The Committee recommends that the Holy See assess the number of children fathered by Catholic priests, find out who they are and take all necessary measures to ensure that the rights of those children to know and to be cared for by their fathers is respected, as appropriate. The Committee also recommends that the Holy See ensure that churches no longer impose confidentiality agreements as a condition to providing mothers with financial plans to support their children. Concluding Observations on the Second Periodic Report of the Holy See. Feb. 25, 2014, Par. 34).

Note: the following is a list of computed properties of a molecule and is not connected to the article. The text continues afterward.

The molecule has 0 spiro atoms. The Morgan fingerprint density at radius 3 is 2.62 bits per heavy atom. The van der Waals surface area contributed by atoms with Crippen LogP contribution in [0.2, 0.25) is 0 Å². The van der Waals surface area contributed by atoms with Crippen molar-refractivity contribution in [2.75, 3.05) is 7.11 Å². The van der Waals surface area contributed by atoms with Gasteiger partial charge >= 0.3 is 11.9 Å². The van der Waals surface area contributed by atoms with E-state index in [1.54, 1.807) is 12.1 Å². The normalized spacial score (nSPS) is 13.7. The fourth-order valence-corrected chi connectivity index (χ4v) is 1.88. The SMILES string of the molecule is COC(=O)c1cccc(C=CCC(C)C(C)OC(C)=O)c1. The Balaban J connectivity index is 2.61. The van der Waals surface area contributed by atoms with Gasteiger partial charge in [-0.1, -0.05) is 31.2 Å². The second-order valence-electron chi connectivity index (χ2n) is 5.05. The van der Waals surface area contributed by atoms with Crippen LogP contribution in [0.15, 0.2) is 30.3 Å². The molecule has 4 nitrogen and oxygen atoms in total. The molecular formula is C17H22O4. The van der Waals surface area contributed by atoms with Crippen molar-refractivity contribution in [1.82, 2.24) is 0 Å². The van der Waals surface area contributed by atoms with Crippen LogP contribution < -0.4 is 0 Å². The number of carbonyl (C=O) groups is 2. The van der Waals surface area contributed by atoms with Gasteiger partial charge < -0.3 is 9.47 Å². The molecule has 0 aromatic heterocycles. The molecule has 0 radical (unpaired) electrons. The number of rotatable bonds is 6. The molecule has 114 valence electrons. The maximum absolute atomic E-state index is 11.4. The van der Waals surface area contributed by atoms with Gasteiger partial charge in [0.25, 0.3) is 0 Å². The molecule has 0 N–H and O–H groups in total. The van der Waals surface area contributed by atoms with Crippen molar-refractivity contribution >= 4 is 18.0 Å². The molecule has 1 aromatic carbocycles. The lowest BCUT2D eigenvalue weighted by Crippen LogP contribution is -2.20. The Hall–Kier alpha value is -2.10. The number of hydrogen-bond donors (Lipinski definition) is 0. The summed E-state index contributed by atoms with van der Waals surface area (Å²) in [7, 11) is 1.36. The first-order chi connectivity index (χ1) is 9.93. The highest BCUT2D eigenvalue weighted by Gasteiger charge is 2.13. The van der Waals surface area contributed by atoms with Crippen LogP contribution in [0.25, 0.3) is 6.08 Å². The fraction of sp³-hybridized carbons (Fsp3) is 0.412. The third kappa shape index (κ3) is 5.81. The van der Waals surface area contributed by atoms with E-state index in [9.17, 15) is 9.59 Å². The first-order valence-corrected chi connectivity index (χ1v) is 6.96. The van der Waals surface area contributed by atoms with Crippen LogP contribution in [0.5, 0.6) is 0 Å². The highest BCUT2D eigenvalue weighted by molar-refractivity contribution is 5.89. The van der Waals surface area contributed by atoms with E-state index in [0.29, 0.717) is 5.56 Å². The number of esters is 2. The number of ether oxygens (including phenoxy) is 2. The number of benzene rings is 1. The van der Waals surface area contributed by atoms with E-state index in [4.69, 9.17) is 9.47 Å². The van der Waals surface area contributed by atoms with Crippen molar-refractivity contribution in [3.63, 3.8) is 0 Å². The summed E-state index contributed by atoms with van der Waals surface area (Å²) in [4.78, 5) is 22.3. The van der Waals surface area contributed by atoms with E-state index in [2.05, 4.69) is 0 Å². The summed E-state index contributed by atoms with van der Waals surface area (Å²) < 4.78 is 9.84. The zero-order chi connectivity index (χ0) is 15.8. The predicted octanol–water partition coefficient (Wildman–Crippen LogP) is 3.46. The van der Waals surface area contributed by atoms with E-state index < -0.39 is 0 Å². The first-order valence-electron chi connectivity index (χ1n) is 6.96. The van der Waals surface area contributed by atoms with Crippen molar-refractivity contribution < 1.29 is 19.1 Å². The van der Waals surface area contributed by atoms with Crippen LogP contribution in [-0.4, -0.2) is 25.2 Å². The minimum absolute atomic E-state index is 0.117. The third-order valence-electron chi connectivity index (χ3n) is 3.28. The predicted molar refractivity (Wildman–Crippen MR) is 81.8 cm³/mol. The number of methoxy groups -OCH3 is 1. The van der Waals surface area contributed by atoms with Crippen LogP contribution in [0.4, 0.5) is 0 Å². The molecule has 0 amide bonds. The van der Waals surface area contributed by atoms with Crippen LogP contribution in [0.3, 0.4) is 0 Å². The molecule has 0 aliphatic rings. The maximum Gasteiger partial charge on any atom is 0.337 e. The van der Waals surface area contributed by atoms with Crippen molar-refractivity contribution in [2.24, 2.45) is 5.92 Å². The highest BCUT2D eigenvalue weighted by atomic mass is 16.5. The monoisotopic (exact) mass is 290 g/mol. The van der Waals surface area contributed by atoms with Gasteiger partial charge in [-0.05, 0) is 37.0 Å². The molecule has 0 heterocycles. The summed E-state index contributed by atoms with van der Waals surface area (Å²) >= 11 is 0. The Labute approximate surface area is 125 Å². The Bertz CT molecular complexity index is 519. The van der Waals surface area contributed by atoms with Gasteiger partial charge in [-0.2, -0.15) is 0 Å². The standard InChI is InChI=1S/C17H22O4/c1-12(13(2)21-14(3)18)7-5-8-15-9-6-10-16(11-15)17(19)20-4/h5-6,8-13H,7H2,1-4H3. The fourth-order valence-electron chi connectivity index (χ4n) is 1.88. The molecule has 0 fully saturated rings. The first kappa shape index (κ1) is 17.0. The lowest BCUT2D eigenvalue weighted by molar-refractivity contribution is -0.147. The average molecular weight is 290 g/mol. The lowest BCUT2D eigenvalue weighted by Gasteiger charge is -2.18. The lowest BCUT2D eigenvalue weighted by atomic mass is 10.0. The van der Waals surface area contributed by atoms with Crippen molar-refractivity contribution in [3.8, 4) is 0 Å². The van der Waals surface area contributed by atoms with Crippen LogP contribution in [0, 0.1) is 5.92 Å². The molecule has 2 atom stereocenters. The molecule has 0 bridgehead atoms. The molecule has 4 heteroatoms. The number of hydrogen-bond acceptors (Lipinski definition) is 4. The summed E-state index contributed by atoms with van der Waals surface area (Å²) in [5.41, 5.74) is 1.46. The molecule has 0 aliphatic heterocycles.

Historically the issue of children fathered by priests was enshrouded with a thick blanket of secrecy and shame. In many cultures such children and their mothers were the target of a combination of scorn and pity. If a mother approached a bishop asking for assistance she was either rebuffed outright or forced to enter into a very tight confidentiality agreement that provided her with what was usually minimal assistance in return for lifelong, deep secrecy. In other cases if the father was a member of a religious institute (Order, Congregation of Society), the mother would be told that the father of her child had a vow of poverty and therefore had no funds to give and furthermore the institute had no responsibility for his action or for the child. In some instances the Church authority figures would make an unspecified assertion that Canon Law was the basis for the confidentiality, “for the good of the Church.” The punitive response to children of priests and their mothers was justified in the minds of some by the exalted nature of clerical celibacy and by the obsession with protecting the image of the clerical world. Yet in truth this response has been diametrically opposed to an aspect of Catholicism that is more fundamental to the Church than either celibacy or clerical image and that aspect is the dual notion of justice and charity. The active values that should guide Church leaders in their response to the children of priests and their mothers are those which are deeply embedded as the core of Christianity and not the values that protect and earthly establishment known as the institutional Church.